Treatment of Cognitive Deficits (Symptoms) in Depression
Effective treatments for cognitive deficits in depression do exist to help the many people with depression suffering from cognitive deficits in areas like memory, concentration, psychomotor skills (relating to muscular activity associated with thought), brain processing speed (slowed thinking) and decision making. Several strategies for treating cognitive deficits in depression have been developed to deal with these challenges.
Remediation Techniques in the Treatment of Cognitive Deficits in Depression
Remediation techniques are drills and exercises designed to reduce the cognitive symptoms associated with depression. These exercises may be done by hand, online or in groups. Computer assisted learning lessons that exercise memory in the form of a game is one example of a remediation technique.
Remediation techniques may also be applied holistically and focus not just on specific cognitive deficits but on psychosocial functioning as a whole. For example, the Neuropsychological Educational Approach to Rehabilitation (NEAR) technique has goals including:
- Improving neurological/psychological functioning
- Gaining an understanding of learning style and providing positive learning experiences
- Promoting awareness of social-emotional context
- Promoting independent learning skills
- Promoting confidence, competence and motivation
The NEAR approach uses computer-assisted learning sessions multiple times per week plus group sessions where sharing is encouraged and specific activities are done to improve cognitive functioning.
Compensatory Strategies in the Treatment of Cognitive Deficits in Depression
Compensatory strategies in the treatment of cognitive deficits in depression focus on trade-offs, positing that there is more than one way to accomplish a given task. These strategies focus on a person's cognitive strengths to make up for their cognitive deficits.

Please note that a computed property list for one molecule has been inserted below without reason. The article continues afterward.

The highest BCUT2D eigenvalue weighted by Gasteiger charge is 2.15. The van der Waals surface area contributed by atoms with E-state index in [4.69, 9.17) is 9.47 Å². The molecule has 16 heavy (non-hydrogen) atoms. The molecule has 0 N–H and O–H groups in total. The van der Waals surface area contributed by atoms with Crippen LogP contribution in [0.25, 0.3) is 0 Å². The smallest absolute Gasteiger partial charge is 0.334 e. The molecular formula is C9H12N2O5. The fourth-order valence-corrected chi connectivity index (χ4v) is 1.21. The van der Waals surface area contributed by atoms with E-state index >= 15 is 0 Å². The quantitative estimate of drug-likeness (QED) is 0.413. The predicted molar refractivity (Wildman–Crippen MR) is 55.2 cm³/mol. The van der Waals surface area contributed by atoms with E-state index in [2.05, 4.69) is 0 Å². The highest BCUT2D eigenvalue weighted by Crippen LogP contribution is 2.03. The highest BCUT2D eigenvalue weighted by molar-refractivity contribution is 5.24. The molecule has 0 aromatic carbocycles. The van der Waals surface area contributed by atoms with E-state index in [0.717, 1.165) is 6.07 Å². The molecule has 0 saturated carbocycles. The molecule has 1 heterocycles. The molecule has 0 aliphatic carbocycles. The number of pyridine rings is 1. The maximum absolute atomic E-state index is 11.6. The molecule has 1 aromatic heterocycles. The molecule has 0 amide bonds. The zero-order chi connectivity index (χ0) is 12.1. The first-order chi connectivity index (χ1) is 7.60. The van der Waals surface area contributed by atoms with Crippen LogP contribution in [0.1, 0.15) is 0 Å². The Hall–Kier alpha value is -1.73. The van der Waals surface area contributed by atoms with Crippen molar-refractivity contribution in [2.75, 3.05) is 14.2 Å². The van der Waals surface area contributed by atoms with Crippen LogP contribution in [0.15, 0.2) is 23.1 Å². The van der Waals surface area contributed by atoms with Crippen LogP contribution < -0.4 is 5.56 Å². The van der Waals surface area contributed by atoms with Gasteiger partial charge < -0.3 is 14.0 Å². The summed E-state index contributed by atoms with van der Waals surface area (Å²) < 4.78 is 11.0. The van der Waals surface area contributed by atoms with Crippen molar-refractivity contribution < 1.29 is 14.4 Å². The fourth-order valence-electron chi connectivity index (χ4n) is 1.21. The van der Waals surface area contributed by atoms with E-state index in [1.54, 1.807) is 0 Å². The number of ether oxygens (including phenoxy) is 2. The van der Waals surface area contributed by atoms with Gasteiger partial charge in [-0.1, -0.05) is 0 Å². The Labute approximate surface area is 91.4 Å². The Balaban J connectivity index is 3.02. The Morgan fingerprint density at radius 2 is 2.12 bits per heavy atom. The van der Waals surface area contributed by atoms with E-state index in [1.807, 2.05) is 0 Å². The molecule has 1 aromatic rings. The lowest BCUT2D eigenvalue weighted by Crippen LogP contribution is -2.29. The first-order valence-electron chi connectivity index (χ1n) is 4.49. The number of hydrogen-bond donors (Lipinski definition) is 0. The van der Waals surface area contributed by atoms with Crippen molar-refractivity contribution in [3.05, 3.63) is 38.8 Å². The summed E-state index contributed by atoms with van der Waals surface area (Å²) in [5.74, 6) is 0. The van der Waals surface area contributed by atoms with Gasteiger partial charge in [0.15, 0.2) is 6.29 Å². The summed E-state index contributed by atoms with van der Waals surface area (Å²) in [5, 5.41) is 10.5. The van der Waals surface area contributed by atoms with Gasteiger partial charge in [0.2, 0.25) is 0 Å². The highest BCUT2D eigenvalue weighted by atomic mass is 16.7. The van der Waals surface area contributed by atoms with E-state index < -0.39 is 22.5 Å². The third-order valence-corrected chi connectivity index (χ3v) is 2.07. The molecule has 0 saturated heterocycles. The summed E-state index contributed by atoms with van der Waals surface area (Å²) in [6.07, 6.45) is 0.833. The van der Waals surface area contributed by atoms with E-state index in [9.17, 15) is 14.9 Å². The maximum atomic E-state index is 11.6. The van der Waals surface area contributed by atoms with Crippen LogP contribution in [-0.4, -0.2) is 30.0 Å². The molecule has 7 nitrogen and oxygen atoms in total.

Usage of mnemonic devices is one compensatory strategy. For example, if one needs to get five things from the market but knows he or she is likely to forget all five, they might be able to remember a sentence more easily such as, "Eggs are good for you." This would remind the person to buy eggs, artichokes, gala apples, figs and yogurt.
Understanding one's most effective learning style and creating simple plans that require the least amount of effort are needed to make compensatory strategies work in the treatment of cognitive impairment.
Adaptive Approaches in Dealing with Cognitive Deficits in Depression
Adaptive approaches don't treat the cognitive deficits in depression but, rather, admit that some cognitive deficits are persistent and find ways to work around them.Changes in the environment are used rather than changes in the individual. The usage of human and non-human resources are used in this approach.
A simple example of an adaptive approach is the use of a cell phone to write down grocery lists or record the audio of a task list. Family members may also find they adapt to a person's cognitive deficits by acting on his or her behalf in certain situations.
Medication in the Treatment of Cognitive Deficits in Depression
Medication is not typically used in the treatment of cognitive deficits in depression. However, in a recent systematic review, it was found that some antidepressants do improve cognitive impairment in depression. Data suggests that the following depression medications may improve cognitive deficits:
- Selective serotonin reuptake inhibitors (SSRIs)
- The selective serotonin reuptake inhancer, tianeptine (not approved in the United States)
- The serotonin norepinephrine reuptake inhibitors (SNRIs) duloxetine (Cymbalta) and vortioxetine (Brintellix)
- Other antidepressants bupropion (Welbutrin) and moclobemide (not approved in the United States)
No definitive information on dosages or which medications are best in which circumstances is currently known.